Nanotechnology will completely decentralize energy, making everything solar and electricity, heat and air-conditioning free; making all fossil fuels and other polluting technologies obsolete; and will quickly, easily and cheaply clean up all existing pollution.
By the 2020s, almost the entire world economy will be information, and there will no longer be significant human employment in service and manufacturing industries. As Kurzweil notes, we're automating jobs at the bottom of the skill ladder and replacing them with jobs higher on the skill ladder. This may alarm some, but anyone who understands economics knows that it's glorious, miraculous progress whenever jobs are lost through normal market forces.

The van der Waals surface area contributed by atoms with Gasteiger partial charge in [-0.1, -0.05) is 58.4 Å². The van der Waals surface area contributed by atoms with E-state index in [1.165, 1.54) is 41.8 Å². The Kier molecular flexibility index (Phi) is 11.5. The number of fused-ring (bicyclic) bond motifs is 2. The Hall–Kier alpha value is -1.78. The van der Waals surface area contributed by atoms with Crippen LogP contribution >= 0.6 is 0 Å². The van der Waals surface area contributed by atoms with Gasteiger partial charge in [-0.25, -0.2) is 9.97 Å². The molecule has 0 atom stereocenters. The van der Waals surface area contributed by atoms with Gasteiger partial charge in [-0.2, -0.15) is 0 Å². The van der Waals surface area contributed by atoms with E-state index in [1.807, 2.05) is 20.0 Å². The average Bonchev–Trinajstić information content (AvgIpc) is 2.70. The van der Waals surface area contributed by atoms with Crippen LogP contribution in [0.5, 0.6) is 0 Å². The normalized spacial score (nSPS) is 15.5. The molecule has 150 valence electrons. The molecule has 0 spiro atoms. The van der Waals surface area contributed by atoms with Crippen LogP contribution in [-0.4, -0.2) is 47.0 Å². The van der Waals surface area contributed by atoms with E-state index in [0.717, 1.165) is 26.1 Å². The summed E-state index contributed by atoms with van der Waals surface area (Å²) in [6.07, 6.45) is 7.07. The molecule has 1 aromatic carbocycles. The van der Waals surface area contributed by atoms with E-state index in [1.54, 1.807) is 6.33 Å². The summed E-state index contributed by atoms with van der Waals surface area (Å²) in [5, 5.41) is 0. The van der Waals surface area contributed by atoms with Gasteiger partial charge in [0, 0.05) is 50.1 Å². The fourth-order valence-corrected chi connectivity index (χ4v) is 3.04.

"Strong" (human-level and beyond) AI (artificial intelligence)
Despite the massively world-changing implications of nanotechnology, even that will be dwarfed by Strong AI, which should arrive just as nanotechnology fully matures in the mid-2020s.
The price-performance of artificial intelligence is doubling every year, and is currently about at the level of a mouse brain. At the rate its doubling, AI will reach human levels around 2025, then soar past it as it continues to double every year. That means one year later, artificial intelligence will be twice as smart as the average human. The next year, it will be four times smarter. The year after that, 16 times smarter, etc. When one stops to ponder the implications of this, it's not hard to imagine that the world of 2030 will be unrecognizably better than the world of 2025, as artificial intelligence easily solves age-old problems that unenhanced humans have never been able to solve.